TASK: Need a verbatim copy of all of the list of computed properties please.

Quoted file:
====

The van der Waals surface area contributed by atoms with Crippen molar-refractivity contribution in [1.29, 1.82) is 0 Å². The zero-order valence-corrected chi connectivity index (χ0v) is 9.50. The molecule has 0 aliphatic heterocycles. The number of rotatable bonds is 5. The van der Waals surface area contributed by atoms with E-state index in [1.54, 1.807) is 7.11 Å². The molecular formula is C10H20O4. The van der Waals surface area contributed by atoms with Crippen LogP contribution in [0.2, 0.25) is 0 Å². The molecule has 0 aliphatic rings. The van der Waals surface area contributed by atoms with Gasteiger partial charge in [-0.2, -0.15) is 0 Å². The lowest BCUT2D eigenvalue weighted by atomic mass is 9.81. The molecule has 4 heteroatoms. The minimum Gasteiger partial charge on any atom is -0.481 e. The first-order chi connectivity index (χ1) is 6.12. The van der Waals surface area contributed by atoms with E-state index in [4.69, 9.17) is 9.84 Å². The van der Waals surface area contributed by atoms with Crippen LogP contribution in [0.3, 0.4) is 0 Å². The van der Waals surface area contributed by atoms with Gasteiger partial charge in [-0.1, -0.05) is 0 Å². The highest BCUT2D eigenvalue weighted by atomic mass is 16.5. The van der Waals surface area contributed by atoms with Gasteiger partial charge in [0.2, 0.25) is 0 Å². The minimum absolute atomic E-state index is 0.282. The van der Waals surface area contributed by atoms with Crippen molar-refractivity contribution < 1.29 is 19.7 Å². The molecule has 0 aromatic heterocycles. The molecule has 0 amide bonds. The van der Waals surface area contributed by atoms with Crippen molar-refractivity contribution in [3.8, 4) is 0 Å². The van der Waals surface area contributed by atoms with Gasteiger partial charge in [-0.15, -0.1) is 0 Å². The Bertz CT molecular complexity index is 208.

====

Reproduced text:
The van der Waals surface area contributed by atoms with Crippen molar-refractivity contribution in [1.29, 1.82) is 0 Å². The zero-order valence-corrected chi connectivity index (χ0v) is 9.50. The molecule has 0 aliphatic heterocycles. The number of rotatable bonds is 5. The van der Waals surface area contributed by atoms with E-state index in [1.54, 1.807) is 7.11 Å². The molecular formula is C10H20O4. The van der Waals surface area contributed by atoms with Crippen LogP contribution in [0.2, 0.25) is 0 Å². The molecule has 0 aliphatic rings. The van der Waals surface area contributed by atoms with Gasteiger partial charge in [-0.2, -0.15) is 0 Å². The lowest BCUT2D eigenvalue weighted by atomic mass is 9.81. The molecule has 4 heteroatoms. The minimum Gasteiger partial charge on any atom is -0.481 e. The first-order chi connectivity index (χ1) is 6.12. The van der Waals surface area contributed by atoms with E-state index in [4.69, 9.17) is 9.84 Å². The van der Waals surface area contributed by atoms with Crippen LogP contribution in [0.3, 0.4) is 0 Å². The van der Waals surface area contributed by atoms with Gasteiger partial charge in [-0.1, -0.05) is 0 Å². The highest BCUT2D eigenvalue weighted by atomic mass is 16.5. The van der Waals surface area contributed by atoms with Gasteiger partial charge in [0.2, 0.25) is 0 Å². The minimum absolute atomic E-state index is 0.282. The van der Waals surface area contributed by atoms with Crippen molar-refractivity contribution < 1.29 is 19.7 Å². The molecule has 0 aromatic heterocycles. The molecule has 0 amide bonds. The van der Waals surface area contributed by atoms with Crippen molar-refractivity contribution in [3.8, 4) is 0 Å². The van der Waals surface area contributed by atoms with Gasteiger partial charge in [-0.15, -0.1) is 0 Å². The Bertz CT molecular complexity index is 208.